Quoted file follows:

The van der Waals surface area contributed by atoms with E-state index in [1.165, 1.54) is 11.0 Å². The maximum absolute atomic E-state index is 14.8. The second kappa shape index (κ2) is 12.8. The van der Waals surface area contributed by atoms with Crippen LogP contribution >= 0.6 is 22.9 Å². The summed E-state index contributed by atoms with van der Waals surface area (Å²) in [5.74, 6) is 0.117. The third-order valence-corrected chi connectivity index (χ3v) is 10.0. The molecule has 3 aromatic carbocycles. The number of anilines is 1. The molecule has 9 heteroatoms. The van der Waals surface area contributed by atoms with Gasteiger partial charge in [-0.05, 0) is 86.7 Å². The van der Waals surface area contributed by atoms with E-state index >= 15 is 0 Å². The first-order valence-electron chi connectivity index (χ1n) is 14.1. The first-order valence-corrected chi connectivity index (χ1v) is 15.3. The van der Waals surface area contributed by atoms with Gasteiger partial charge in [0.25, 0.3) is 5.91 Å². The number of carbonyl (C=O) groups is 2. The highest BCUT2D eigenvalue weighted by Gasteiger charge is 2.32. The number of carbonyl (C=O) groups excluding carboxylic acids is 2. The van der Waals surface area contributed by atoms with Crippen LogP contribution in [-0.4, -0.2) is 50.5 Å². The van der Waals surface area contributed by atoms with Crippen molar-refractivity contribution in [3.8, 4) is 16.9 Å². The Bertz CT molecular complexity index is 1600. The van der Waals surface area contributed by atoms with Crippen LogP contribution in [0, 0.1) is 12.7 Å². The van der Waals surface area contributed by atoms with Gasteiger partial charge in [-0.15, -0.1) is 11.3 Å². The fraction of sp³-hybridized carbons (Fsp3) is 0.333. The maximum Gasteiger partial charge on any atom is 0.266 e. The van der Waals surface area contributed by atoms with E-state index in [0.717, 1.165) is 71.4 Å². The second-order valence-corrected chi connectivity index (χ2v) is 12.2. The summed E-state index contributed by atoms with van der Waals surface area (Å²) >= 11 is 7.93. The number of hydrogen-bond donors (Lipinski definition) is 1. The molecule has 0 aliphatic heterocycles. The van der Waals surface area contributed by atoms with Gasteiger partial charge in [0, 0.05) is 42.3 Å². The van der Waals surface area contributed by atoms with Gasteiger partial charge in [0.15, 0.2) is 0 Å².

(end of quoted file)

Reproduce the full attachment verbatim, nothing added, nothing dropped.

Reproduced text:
The van der Waals surface area contributed by atoms with E-state index in [1.165, 1.54) is 11.0 Å². The maximum absolute atomic E-state index is 14.8. The second kappa shape index (κ2) is 12.8. The van der Waals surface area contributed by atoms with Crippen LogP contribution >= 0.6 is 22.9 Å². The summed E-state index contributed by atoms with van der Waals surface area (Å²) in [5.74, 6) is 0.117. The third-order valence-corrected chi connectivity index (χ3v) is 10.0. The molecule has 3 aromatic carbocycles. The number of anilines is 1. The molecule has 9 heteroatoms. The van der Waals surface area contributed by atoms with Gasteiger partial charge in [-0.05, 0) is 86.7 Å². The van der Waals surface area contributed by atoms with E-state index >= 15 is 0 Å². The first-order valence-electron chi connectivity index (χ1n) is 14.1. The first-order valence-corrected chi connectivity index (χ1v) is 15.3. The van der Waals surface area contributed by atoms with Gasteiger partial charge in [0.25, 0.3) is 5.91 Å². The number of carbonyl (C=O) groups is 2. The highest BCUT2D eigenvalue weighted by Gasteiger charge is 2.32. The number of carbonyl (C=O) groups excluding carboxylic acids is 2. The van der Waals surface area contributed by atoms with Crippen LogP contribution in [-0.4, -0.2) is 50.5 Å². The van der Waals surface area contributed by atoms with Crippen molar-refractivity contribution in [3.8, 4) is 16.9 Å². The Bertz CT molecular complexity index is 1600. The van der Waals surface area contributed by atoms with Crippen LogP contribution in [0, 0.1) is 12.7 Å². The van der Waals surface area contributed by atoms with Gasteiger partial charge in [-0.15, -0.1) is 11.3 Å². The fraction of sp³-hybridized carbons (Fsp3) is 0.333. The maximum Gasteiger partial charge on any atom is 0.266 e. The van der Waals surface area contributed by atoms with E-state index in [0.717, 1.165) is 71.4 Å². The second-order valence-corrected chi connectivity index (χ2v) is 12.2. The summed E-state index contributed by atoms with van der Waals surface area (Å²) >= 11 is 7.93. The number of hydrogen-bond donors (Lipinski definition) is 1. The molecule has 0 aliphatic heterocycles. The van der Waals surface area contributed by atoms with Gasteiger partial charge in [0, 0.05) is 42.3 Å². The van der Waals surface area contributed by atoms with Gasteiger partial charge in [0.15, 0.2) is 0 Å².